Squabble Over Archipenko’s ‘Turning Torso’

      PROVIDENCE, R.I. (CN) – Anthony Quinn’s estate claims an art dealer couldn’t back up its guarantee that it could sell the Alexander Archipenko sculpture “Turning Torso” for $350,000. The estate says it turned down other offers while the Provenance Group was trying, and failing, to sell the piece.

The estate of Quinn, who died in 2001, says it hired the New York City-based Provenance Group to arrange the sale of the sculpture for a minimum of $350,000, and that the contract had a “Third Party Guarantee: Provided by Provenance Group for the grand total of $350,000.”
The Quinn estate also sued Skate’s Art Market Research, owned and operated by co-defendant Sergey Skaterschikov, Index Atlas Group – all of them of the same Broadway address as Provenance Group – and Michael Moriarty.
The estate claims the Provenance Group agreed to find a buyer for the Archipenko piece and close the sale by July 1. But it failed to sell at an auction at (nonparty) Christie’s, and “The Anthony Quinn Trust forewent other substantial buyers who were willing to pay $350,000 for the Archipenko sculpture,” according to the complaint.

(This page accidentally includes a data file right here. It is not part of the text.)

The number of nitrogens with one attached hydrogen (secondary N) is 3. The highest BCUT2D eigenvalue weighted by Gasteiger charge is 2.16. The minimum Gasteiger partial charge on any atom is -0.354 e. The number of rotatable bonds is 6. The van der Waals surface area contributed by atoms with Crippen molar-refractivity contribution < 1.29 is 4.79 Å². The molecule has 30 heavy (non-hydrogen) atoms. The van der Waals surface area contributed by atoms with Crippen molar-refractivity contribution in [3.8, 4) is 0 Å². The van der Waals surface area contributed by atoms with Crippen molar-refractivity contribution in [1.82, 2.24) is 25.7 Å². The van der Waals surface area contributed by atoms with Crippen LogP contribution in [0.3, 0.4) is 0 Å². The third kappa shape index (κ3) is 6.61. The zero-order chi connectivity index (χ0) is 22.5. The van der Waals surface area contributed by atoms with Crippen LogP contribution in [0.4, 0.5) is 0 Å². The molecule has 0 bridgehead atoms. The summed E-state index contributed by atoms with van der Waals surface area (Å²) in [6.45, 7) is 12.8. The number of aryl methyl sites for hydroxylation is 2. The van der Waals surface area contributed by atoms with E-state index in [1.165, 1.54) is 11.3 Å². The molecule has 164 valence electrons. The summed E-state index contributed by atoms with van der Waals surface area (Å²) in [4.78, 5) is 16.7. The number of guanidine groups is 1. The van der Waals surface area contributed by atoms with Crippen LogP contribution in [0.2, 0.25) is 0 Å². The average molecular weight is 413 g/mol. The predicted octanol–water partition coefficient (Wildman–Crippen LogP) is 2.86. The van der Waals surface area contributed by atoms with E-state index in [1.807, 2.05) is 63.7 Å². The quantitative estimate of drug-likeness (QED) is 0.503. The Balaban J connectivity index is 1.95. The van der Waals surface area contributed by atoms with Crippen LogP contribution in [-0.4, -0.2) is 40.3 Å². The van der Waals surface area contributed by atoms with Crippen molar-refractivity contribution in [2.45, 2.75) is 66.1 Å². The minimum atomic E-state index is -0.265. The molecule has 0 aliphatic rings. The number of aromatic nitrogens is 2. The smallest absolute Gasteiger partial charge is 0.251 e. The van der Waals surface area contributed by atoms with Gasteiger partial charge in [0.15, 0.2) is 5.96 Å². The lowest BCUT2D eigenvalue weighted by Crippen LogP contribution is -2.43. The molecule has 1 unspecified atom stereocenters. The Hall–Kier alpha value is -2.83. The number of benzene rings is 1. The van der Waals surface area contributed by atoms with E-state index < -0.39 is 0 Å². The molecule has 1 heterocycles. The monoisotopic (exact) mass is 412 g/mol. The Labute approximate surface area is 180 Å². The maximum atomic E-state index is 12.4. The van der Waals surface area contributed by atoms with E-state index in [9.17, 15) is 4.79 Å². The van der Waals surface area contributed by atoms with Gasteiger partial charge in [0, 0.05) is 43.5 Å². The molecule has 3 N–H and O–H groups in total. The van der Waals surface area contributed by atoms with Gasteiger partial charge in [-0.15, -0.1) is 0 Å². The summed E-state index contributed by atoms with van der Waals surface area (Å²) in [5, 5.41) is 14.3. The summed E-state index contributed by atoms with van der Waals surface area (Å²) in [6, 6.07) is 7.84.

The estate claims that “Moriarty and Skaterschikov did not have any intention of providing for nor could they provide the $350,000 third party guarantee.”
The estate seeks damages for fraud and breach of contract.
It is represented in Superior Court by Michael Kelly.
Alexander Archipenko (1887-1964) was a Ukrainian-born artist associated with the Cubist movement. He opened moved Paris and then New York, and became an American citizen in 1929. He died in New York 1964.

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